Does The Royal Proclamation of 1763 Apply to Nova Scotia,
New Brunswick and Prince Edward Island?

By Robert Leavitt


After it was issued, the Proclamation (of 1763) was ignored by officials in the colony of Nova Scotia. Since Confederation, the courts have held mixed opinions about whether it applies to the Maritimes. In 1890, the New Brunswick Supreme Court ruled that it did not apply to an area that lay within the old boundary of the colony, but this opinion was reversed by the same court in 1958. In 1929, the Nova Scotia Supreme Court ruled that Cape Breton was not covered; yet the same court held in 1975 that the Proclamation applied to Nova Scotia, including Cape Breton, particularly in respect to Indian rights, but that it applied only to existing reserve lands.

In 1980, the Federal Court of Appeal ruled that “it was the intention of the Proclamation to recognize the rights of Indians in all territory under British sovereignty in North America that had not been ceded to or purchased by the Crown..”

Some aboriginal leaders point out that the courts have repeatedly held that aboriginal title Read More
Does The Royal Proclamation of 1763 Apply to Nova Scotia,
New Brunswick and Prince Edward Island?


By Robert Leavitt


After it was issued, the Proclamation (of 1763) was ignored by officials in the colony of Nova Scotia. Since Confederation, the courts have held mixed opinions about whether it applies to the Maritimes. In 1890, the New Brunswick Supreme Court ruled that it did not apply to an area that lay within the old boundary of the colony, but this opinion was reversed by the same court in 1958. In 1929, the Nova Scotia Supreme Court ruled that Cape Breton was not covered; yet the same court held in 1975 that the Proclamation applied to Nova Scotia, including Cape Breton, particularly in respect to Indian rights, but that it applied only to existing reserve lands.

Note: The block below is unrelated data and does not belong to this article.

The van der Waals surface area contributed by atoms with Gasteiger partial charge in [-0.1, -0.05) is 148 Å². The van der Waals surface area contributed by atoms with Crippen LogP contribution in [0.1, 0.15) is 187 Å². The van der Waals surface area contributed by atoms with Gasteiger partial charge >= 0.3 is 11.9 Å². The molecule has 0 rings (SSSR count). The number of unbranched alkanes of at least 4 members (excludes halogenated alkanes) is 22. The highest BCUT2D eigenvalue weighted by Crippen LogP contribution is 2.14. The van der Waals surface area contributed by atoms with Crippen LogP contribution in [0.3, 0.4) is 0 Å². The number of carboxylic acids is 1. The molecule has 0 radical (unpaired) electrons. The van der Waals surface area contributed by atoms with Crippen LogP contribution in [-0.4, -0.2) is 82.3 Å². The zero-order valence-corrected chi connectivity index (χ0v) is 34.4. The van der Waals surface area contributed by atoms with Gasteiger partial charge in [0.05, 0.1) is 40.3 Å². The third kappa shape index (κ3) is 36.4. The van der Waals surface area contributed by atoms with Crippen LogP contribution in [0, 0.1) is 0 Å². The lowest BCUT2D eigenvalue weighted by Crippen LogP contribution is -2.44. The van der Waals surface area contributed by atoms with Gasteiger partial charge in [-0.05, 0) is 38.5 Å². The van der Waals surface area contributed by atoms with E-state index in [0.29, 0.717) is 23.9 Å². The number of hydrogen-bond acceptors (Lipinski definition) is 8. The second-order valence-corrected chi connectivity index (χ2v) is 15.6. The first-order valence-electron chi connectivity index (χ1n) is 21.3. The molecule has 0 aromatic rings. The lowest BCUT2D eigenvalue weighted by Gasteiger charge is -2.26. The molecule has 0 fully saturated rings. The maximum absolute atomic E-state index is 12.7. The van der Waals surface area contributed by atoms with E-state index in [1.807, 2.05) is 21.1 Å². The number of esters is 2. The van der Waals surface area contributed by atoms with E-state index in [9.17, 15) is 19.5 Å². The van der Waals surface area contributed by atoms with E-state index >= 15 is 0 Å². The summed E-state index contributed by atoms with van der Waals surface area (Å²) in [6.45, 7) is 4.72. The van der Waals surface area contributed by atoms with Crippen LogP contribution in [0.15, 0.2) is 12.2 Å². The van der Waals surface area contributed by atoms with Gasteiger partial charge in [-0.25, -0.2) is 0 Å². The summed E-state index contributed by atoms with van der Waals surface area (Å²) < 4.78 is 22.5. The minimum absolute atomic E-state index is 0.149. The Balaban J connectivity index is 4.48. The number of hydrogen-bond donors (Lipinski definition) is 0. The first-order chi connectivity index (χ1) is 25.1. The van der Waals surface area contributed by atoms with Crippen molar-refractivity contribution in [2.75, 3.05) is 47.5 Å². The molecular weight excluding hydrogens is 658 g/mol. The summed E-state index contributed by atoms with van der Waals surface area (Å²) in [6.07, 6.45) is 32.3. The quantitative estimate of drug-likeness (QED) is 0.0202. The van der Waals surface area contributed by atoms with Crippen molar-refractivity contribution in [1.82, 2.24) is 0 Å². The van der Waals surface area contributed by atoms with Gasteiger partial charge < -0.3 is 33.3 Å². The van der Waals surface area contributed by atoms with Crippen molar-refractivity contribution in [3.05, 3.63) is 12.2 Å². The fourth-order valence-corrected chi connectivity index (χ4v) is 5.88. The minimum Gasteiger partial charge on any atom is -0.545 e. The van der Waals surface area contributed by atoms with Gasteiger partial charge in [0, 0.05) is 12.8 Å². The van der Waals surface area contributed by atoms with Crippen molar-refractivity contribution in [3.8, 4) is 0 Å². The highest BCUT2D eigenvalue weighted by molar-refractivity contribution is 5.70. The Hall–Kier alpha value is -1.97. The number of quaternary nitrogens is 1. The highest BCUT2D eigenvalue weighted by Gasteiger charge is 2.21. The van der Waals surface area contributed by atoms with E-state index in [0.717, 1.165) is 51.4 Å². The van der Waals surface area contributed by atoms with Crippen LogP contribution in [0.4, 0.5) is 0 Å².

In 1980, the Federal Court of Appeal ruled that “it was the intention of the Proclamation to recognize the rights of Indians in all territory under British sovereignty in North America that had not been ceded to or purchased by the Crown..”

Some aboriginal leaders point out that the courts have repeatedly held that aboriginal title exists whether or not it is recognized by the Crown in a document or other statement. Other leaders, however, like Graydon Nicholas, believe that it is important to assert that the Proclamation does apply to the Maritimes. The Grand Council of the Micmac Nation takes the position that the Proclamation certainly applies to the Micmacs as a people, and therefore still protects their rights within their aboriginal territory.


- Robert M. Leavitt, Maliseet & Micmac: First Nations of the Maritimes. Fredericton: New Ireland Press, 1995. p. 213

© Robert M. Leavitt. All Rights Reserved.

Learning Objectives

Learners will understand the question posed about whether or not the Royal Proclamation of 1763 applies to aboriginals in all three Maritime provinces.

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